6 Common Breast Cancer Questions Answered by Baptist

Oct 11 • 2016

Whether you’re coping with a breast cancer diagnosis personally, know a loved one who is, or are concerned about your risk, you likely have a lot of questions. Being educated about breast cancer can help you make the most informed choices possible when it comes to prevention, treatment and recovery. To help keep you informed, we’ve answered some of the most commonly asked questions about breast cancer below:

How often should I get a mammogram?

Once a woman turns 40, she should begin scheduling annual mammogram screenings. If you have a family history of breast cancer, speak with your doctor for personalized recommendations about when you should begin having regular mammograms.

How often should I do a breast self-exam?

Perform a breast self-exam once a month to identify changes in breast tissue, including size, lumps, dimpling, puckering, nipple inversion, redness, scaliness, or discharge. It’s best to perform the exam 7-10 days after starting your menstrual period. If you find a lump, see a doctor immediately.

If no one in my family has a history of breast cancer, am I still at risk?

Yes. Around 70% of women who develop breast cancer do not have a family history of the disease. This is why early detection is so important.

How does my breast density impact my risk for breast cancer?

Breast density impacts how likely a mammogram is to identify warning signs in your breast tissue. Women with higher breast density have a slightly higher risk for developing breast cancer, but the more important factor is noting that it can be much harder to spot. New scanning options, like the ABUS technology at Baptist, can help women with dense breast tissue identify any issues clearly.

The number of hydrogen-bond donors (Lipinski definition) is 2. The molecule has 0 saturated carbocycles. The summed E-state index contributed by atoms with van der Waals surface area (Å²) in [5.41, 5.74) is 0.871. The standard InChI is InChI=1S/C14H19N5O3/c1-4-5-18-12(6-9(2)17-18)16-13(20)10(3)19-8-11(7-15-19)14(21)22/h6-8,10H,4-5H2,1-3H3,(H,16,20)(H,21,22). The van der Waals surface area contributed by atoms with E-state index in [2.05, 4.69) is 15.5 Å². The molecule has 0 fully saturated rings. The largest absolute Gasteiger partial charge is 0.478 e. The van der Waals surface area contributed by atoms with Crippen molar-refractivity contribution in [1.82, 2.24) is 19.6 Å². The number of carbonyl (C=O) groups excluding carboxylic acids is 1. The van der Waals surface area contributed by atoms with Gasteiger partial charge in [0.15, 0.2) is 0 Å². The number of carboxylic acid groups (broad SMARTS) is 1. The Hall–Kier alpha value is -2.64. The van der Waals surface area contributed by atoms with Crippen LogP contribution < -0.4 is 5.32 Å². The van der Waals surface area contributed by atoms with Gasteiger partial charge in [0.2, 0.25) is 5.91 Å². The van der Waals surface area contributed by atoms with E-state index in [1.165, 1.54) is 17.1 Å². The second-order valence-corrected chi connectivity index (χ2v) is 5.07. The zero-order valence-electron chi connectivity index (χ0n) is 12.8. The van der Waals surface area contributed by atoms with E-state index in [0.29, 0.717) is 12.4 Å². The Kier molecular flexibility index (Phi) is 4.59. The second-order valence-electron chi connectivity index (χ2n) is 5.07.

Are there any lifestyle factors that increase my risk of breast cancer?

Yes, there are many lifestyle changes you can make to reduce your risk of developing breast cancer later in life. These include:

  • Eliminating tobacco use
  • Limiting alcohol intake
  • Maintaining a healthy weight
  • Staying physically active
  • Breastfeeding
  • Limiting the amount of hormone therapy
  • Reducing your stress levels

What do I do if I find a lump in my breast?

If you notice any concerning differences in your breast tissue while performing a breast self-exam, make an appointment with your doctor immediately. While not all lumps are cancerous, early detection is key – identifying them right away is extremely important in case treatment is necessary.

If you have additional questions about breast cancer, including your personal risk, speak with your doctor today.

Visit Baptist’s Breast Health Services page for more information, or find a physician by visiting our Find a Doctor page.